Two dis­tin­guished pro­fes­sors re­flect on us­ing pol­lu­tion con­trols as In­fra­struc­ture In­vest­ment

Game the­ory tech­niques and re­gard­ing pol­lu­tion con­trol as in­fra­struc­ture could end haze over In­done­sia’s palm oil in­dus­try


Oil to the fire: In­done­sia's slash-and-burn method to pro­duce palm oil xspreads haze through the re­gion, forc­ing neigh­bor­ing Sin­ga­pore­ans to wear masks De­spite po­lit­i­cal pres­sures over many years and var­i­ous en­force­ment mea­sures, palm oil pro­duc­ers in In­done­sia con­tinue to slash and burn to clear land, ha­rass­ing neigh­bour­ing coun­tries with trans­bound­ary pol­lu­tion.

Sim­ple eco­nom­ics may of­fer a new ap­proach for slash-and-burn agri­cul­ture, which if suc­cess­ful might also have rel­e­vance for sim­i­lar en­vi­ron­men­tal en­croach­ments. Farm­ers and plan­ta­tions must find it prof­itable to ditch slash and burn, and those de­mand­ing a haze-free life must con­trib­ute financing. Ben­e­fits and costs must be de­signed in such a way that no al­ter­na­tive ex­ists making coun­tries bet­ter off – cre­at­ing a win/win sit­u­a­tion for ev­ery­body tak­ing part.

Palm oil is the world’s most com­pet­i­tive vegetable oil with global pro­duc­tion more than dou­bling since 2000 and ex­pected to grow even more as ad­vanced economies favour nat­u­ral oils over ar­ti­fi­cial trans-fats for health rea­sons. The palms, na­tive to Africa, were trans­ferred to Malaysia in the 20th cen­tury and later to In­done­sia.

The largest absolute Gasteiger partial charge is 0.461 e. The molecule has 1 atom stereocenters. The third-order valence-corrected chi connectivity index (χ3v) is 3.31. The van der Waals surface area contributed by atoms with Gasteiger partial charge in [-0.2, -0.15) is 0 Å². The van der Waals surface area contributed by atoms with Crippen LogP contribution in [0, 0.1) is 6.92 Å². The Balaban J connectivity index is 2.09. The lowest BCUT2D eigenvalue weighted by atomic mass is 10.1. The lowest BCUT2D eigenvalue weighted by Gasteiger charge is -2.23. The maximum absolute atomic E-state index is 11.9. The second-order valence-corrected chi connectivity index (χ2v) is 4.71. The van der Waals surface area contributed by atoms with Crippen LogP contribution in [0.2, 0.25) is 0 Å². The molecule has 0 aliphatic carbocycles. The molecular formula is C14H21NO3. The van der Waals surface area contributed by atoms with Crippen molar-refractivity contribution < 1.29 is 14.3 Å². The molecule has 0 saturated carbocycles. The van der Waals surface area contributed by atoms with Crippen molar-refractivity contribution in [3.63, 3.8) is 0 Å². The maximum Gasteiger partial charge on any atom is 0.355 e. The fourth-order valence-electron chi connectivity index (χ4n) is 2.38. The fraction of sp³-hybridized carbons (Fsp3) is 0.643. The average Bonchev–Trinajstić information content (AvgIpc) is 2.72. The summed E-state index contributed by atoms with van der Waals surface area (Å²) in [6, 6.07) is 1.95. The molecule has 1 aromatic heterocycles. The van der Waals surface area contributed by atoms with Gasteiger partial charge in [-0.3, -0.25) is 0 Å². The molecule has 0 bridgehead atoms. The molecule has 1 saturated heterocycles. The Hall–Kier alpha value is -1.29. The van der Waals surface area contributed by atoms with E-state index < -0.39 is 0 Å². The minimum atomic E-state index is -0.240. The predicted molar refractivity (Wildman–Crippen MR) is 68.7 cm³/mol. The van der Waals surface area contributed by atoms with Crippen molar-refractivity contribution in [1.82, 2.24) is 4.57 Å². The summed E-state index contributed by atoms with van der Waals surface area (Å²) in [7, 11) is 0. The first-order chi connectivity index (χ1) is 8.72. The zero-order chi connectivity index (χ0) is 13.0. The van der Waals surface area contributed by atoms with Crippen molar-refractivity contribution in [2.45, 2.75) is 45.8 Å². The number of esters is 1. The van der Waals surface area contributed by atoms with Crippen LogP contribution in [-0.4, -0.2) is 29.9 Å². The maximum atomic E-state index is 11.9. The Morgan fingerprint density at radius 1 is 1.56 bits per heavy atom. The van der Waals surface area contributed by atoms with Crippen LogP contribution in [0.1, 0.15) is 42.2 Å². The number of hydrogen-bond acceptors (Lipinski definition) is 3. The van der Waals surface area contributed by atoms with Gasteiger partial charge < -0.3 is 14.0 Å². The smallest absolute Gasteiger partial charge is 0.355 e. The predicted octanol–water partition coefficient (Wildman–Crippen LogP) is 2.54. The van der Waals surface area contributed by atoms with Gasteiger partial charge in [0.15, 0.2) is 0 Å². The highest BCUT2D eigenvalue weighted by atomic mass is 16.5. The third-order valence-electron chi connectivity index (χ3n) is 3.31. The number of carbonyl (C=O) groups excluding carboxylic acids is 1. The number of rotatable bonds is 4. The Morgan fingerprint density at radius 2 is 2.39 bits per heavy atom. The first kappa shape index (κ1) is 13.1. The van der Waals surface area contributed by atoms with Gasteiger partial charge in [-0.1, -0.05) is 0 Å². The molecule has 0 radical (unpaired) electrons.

To­day, that re­gion pro­duces more than 80 per­cent of the world’s palm oil.

Eco­nomic losses in health, tourism and can­celled flights along with school and busi­ness clo­sures are an in­dis­putable con­se­quence of haze, but do not hit those re­spon­si­ble. The Asian De­vel­op­ment Bank es­ti­mated the 1997 costs of haze to be USD 9 bil­lion, and that does not in­clude the neg­a­tive im­ages of de­for­esta­tion and pol­lu­tion, high­lighted by ac­tivists and in turn lead­ing to de­creased for­eign di­rect in­vest­ment. Of­ten, the burn­ing of fields gets out of con­trol, trig­ger­ing wild­fires with im­pacts that are dif­fi­cult to es­ti­mate.

The cost of switch­ing to non­burn­ing meth­ods is es­ti­mated at USD 1.2 bil­lion.

The only way to change pro­duc­ers’ be­hav­iour is bridg­ing the cost dif­fer­ence be­tween slash-and-burn ver­sus non­burn­ing meth­ods. Those who re­sent the pol­lu­tion must in­vest D 1.2 bil­lion to avoid the D 9 bil­lion in costs.

Uni­form cross-the-board mea­sures won’t work. About 40 per­cent of the haze orig­i­nates from plan­ta­tions run by large cor­po­ra­tions and 60 per­cent from small land­hold­ers in­clud­ing sub­sis­tence and in­dige­nous farm­ers. The large cor­po­ra­tions have the fi­nan­cial re­sources to ditch slash-and-burn meth­ods, but the small operators do not and cling to traditions.

Mar­ket forces won’t work. Slash-and-burn is less costly than en­vi­ron­men­tally friendly meth­ods re­ly­ing on man­power, heavy ma­chin­ery or new tech­nolo­gies. Un­der cur­rent mar­ket con­di­tions – low prices due in­creas­ing sup­ply amid fall­ing de­mand as well as cur­rency vo­latil­ity and com­pe­ti­tion from soy­bean oil – the ini­tial in­vest­ment will, at best, be prof­itable only in the long run and bur­den the pro­ducer with a short­term cash drain.